Imagine the perfect tree. Close your eyes and try to picture what that tree looks like.

Got it?

Now, is it a tree on the crest of hill set against a pale blue sky and poised on a bright green expanse of grass? A huge tree, spreading out in a proliferation of leaves and leaving a huge oval of shade under it? If it wasn’t that, is it that now?

Or is it a winter scene, a denuded tree with bare branches cracking the dusk sky?

A mighty redwood tree towering over your head until it is lost in the canopy of countless other redwoods?

A wispy birch tree, bent by the snow and the wind until the top is nearly parallel to the ground?

Did you internal vision of the tree change?

Do you think that the tree that you pictured in your mind for each of those above is the same tree that I was imagining as I write this?

Writers think that they write and the readers read and that the writer is the creator and the reader is merely the receiver of that creation. And in a way they are right. But in a way they are entirely wrong.

A writen story that is not read is incomplete, unfinished. A novel only lives in the space between the mind of the writer and the imagination of the reader.

Writing is a lonely collaborative art.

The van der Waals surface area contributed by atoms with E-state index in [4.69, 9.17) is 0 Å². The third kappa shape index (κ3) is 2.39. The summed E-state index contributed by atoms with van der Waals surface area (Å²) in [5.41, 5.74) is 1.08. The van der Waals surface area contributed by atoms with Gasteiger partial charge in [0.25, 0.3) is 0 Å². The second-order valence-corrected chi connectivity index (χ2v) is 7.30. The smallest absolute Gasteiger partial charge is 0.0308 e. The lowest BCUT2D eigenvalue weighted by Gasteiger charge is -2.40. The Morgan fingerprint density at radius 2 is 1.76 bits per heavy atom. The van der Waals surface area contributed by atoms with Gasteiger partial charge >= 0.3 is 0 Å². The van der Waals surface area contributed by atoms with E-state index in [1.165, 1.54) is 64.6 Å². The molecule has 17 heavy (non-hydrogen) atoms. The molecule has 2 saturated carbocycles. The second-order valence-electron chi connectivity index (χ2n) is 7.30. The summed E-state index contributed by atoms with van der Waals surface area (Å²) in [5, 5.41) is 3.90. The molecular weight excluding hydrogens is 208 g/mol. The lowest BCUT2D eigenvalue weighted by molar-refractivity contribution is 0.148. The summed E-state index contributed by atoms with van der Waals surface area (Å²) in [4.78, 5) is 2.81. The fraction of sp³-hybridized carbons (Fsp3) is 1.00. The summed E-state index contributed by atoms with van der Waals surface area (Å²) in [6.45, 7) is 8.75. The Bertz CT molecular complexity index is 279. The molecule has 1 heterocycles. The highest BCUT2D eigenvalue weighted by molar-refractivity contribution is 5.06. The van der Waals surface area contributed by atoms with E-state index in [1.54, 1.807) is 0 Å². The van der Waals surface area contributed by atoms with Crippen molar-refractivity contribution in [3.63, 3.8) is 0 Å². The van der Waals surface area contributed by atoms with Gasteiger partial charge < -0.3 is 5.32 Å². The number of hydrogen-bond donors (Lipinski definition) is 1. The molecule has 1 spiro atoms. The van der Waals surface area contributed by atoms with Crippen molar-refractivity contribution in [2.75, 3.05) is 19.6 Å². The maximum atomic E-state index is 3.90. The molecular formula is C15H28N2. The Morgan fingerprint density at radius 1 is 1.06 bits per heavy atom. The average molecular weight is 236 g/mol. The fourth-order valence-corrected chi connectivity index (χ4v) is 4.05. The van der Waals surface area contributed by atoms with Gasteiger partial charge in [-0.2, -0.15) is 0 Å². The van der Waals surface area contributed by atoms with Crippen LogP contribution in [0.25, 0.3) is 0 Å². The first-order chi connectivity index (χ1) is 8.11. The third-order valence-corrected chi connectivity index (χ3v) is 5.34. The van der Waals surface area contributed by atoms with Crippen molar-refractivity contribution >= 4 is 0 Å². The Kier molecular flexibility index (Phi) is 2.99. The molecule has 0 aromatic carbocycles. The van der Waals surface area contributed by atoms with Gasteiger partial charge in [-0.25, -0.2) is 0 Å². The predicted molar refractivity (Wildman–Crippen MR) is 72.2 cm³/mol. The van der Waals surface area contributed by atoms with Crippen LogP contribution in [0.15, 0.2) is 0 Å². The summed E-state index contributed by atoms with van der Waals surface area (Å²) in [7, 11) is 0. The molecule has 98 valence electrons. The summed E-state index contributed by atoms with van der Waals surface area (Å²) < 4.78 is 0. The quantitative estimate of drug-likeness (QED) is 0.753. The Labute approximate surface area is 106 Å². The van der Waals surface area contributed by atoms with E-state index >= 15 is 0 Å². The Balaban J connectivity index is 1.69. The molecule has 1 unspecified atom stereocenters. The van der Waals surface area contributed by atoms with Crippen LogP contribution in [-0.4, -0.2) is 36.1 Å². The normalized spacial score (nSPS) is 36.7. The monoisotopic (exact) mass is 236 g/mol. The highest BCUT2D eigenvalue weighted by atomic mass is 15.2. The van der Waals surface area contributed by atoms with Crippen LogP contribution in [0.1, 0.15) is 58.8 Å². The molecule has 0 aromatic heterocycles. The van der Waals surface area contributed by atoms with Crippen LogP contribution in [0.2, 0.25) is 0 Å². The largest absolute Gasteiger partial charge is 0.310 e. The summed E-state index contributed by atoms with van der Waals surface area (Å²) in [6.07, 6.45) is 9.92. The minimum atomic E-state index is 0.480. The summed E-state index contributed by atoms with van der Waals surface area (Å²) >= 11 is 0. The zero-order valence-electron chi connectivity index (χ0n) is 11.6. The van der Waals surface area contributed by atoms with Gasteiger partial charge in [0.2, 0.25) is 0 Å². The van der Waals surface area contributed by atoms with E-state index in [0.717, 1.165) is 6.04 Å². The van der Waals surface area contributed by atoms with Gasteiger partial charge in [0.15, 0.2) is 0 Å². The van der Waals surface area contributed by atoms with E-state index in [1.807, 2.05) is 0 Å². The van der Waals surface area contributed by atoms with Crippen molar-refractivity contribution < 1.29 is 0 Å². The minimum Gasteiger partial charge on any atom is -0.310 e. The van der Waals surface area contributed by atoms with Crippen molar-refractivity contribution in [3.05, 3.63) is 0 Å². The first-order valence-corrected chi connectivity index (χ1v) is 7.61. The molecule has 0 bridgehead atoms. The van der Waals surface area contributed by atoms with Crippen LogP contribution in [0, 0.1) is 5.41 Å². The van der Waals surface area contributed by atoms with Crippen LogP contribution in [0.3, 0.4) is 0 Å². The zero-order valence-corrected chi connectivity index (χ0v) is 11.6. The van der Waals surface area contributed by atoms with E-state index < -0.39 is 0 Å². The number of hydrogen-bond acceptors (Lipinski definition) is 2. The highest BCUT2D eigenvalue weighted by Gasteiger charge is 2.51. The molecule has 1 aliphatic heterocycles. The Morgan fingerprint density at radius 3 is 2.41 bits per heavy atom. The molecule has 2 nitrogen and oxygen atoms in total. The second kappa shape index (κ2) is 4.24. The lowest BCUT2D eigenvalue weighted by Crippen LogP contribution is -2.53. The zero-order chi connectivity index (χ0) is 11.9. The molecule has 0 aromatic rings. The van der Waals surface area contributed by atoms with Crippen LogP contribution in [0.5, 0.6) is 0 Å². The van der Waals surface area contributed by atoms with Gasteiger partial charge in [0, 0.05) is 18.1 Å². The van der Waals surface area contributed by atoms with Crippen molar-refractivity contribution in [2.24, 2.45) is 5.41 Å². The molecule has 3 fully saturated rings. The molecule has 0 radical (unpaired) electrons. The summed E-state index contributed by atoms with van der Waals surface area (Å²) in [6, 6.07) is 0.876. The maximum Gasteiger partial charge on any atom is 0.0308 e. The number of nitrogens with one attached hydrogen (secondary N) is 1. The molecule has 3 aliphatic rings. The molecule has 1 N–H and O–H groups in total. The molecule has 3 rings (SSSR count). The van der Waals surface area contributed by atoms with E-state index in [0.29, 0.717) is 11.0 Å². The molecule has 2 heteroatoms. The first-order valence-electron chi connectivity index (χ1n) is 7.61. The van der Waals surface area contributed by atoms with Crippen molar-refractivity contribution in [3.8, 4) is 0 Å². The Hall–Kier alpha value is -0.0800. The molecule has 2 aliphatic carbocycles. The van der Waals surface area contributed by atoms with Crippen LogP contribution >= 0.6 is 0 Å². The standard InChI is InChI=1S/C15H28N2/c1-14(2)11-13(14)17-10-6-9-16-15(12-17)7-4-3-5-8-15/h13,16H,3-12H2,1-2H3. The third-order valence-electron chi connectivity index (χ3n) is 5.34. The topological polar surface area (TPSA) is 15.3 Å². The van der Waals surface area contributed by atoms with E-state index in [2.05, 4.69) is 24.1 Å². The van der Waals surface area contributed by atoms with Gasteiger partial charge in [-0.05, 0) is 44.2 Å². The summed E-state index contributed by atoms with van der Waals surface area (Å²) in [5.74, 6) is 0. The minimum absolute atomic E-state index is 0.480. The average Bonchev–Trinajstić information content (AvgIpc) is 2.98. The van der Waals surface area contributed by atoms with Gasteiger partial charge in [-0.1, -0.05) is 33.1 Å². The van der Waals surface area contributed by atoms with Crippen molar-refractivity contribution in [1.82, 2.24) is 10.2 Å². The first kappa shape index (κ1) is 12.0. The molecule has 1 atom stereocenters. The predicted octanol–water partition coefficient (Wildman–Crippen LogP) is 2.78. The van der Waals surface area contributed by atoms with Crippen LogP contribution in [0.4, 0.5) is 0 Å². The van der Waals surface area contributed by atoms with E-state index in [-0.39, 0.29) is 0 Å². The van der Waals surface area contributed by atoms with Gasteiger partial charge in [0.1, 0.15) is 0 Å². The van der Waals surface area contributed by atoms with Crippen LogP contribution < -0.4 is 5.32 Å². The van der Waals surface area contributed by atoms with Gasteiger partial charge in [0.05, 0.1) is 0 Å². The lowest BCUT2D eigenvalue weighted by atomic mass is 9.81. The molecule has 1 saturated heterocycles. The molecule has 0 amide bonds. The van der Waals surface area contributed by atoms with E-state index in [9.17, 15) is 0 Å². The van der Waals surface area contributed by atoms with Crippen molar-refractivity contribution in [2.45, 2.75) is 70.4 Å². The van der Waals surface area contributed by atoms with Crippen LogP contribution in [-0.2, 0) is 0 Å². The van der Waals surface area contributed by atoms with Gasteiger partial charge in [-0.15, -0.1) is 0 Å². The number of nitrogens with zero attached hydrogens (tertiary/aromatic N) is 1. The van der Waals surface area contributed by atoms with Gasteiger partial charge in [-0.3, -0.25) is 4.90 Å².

But this also means that sometimes a writer is the worst person to ask about a work. If you read a book and you think it’s about feminism and the changing social dynamics of the sexual revolution but the writer thinks it’s a book about growing up in the 80s, who’s right? The reader knows what the book is about to her, and what the author thought they were writing is irrelevant to the reader’s experience.

See, here’s a secret about writing, sometimes your characters do their own thing. Sometimes your plans for how the story is going to go take a turn and something happens you didn’t expect. The writer thinks s/he is in control, but any writer worth a nickel knows that sometimes the control just is not there. When I was in high school I wrote a short story that was supposed to be about a couple falling in love and instead was about a couple most decidedly and assuredly doing anything but. The story I wrote was not the story I intended to write, not at all. And it was only four or five pages long.

I’ve written the deaths of characters who were supposed to be key players in the end of the story, throwing everything into chaos. But then you go back and you realize you’ve put in foreshadowing of this death from the very beginning, There is no question that the character was going to die, now that you wrote it., But up until then you didn’t have a clue.

Because sometimes a writer doesn’t know why the story took the turns it did, and that means that there are almost certainly things in the story that the author doesn’t know are there. There are slight and opaque allusions, sly references, hidden metaphors. Things that some readers might pick up on that will glide past the rest. And those people are not wrong just because the author doesn’t notice. And sometimes they are poorly accidental, of course. Sometimes the reference the writer intended isn’t the connection the reader makes. This doesn’t make the reader wrong.

The purpose of reading isn’t to get inside the mind of the author, after all, it is to get inside the story. To live in it, and to built its world inside your won mind based on what guidance you get from the writer.